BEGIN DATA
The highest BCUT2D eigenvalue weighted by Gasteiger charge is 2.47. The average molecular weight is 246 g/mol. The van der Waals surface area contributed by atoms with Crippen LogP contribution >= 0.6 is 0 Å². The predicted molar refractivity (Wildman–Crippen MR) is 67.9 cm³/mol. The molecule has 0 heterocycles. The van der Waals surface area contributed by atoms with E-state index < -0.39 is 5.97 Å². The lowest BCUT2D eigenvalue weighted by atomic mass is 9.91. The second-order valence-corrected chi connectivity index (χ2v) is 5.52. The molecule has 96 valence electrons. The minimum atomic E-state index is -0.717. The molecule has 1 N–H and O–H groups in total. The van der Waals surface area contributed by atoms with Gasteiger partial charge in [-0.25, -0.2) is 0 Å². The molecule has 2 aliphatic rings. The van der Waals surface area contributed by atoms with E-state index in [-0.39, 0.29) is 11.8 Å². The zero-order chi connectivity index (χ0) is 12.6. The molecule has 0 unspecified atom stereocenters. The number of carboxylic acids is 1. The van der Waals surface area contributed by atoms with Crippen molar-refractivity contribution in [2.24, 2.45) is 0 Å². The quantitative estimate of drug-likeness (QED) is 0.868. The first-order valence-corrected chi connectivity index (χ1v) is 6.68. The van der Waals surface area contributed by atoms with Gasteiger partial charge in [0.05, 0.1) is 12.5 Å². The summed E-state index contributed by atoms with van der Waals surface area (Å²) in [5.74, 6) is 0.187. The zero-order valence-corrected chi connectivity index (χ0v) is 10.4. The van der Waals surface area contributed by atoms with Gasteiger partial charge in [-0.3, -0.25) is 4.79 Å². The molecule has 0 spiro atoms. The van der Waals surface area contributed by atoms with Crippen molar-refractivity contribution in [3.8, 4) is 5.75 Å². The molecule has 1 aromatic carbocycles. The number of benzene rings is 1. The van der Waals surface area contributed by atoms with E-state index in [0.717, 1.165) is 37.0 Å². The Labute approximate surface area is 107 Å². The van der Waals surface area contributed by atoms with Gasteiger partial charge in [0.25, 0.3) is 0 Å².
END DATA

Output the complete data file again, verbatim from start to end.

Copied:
The highest BCUT2D eigenvalue weighted by Gasteiger charge is 2.47. The average molecular weight is 246 g/mol. The van der Waals surface area contributed by atoms with Crippen LogP contribution >= 0.6 is 0 Å². The predicted molar refractivity (Wildman–Crippen MR) is 67.9 cm³/mol. The molecule has 0 heterocycles. The van der Waals surface area contributed by atoms with E-state index < -0.39 is 5.97 Å². The lowest BCUT2D eigenvalue weighted by atomic mass is 9.91. The second-order valence-corrected chi connectivity index (χ2v) is 5.52. The molecule has 96 valence electrons. The minimum atomic E-state index is -0.717. The molecule has 1 N–H and O–H groups in total. The van der Waals surface area contributed by atoms with Gasteiger partial charge in [-0.25, -0.2) is 0 Å². The molecule has 2 aliphatic rings. The van der Waals surface area contributed by atoms with E-state index in [-0.39, 0.29) is 11.8 Å². The zero-order chi connectivity index (χ0) is 12.6. The molecule has 0 unspecified atom stereocenters. The number of carboxylic acids is 1. The van der Waals surface area contributed by atoms with Crippen molar-refractivity contribution in [2.24, 2.45) is 0 Å². The quantitative estimate of drug-likeness (QED) is 0.868. The first-order valence-corrected chi connectivity index (χ1v) is 6.68. The van der Waals surface area contributed by atoms with Gasteiger partial charge in [0.05, 0.1) is 12.5 Å². The summed E-state index contributed by atoms with van der Waals surface area (Å²) in [5.74, 6) is 0.187. The zero-order valence-corrected chi connectivity index (χ0v) is 10.4. The van der Waals surface area contributed by atoms with Gasteiger partial charge in [-0.3, -0.25) is 4.79 Å². The molecule has 0 spiro atoms. The van der Waals surface area contributed by atoms with Crippen molar-refractivity contribution in [3.8, 4) is 5.75 Å². The molecule has 1 aromatic carbocycles. The number of benzene rings is 1. The van der Waals surface area contributed by atoms with E-state index in [0.717, 1.165) is 37.0 Å². The Labute approximate surface area is 107 Å². The van der Waals surface area contributed by atoms with Gasteiger partial charge in [0.25, 0.3) is 0 Å².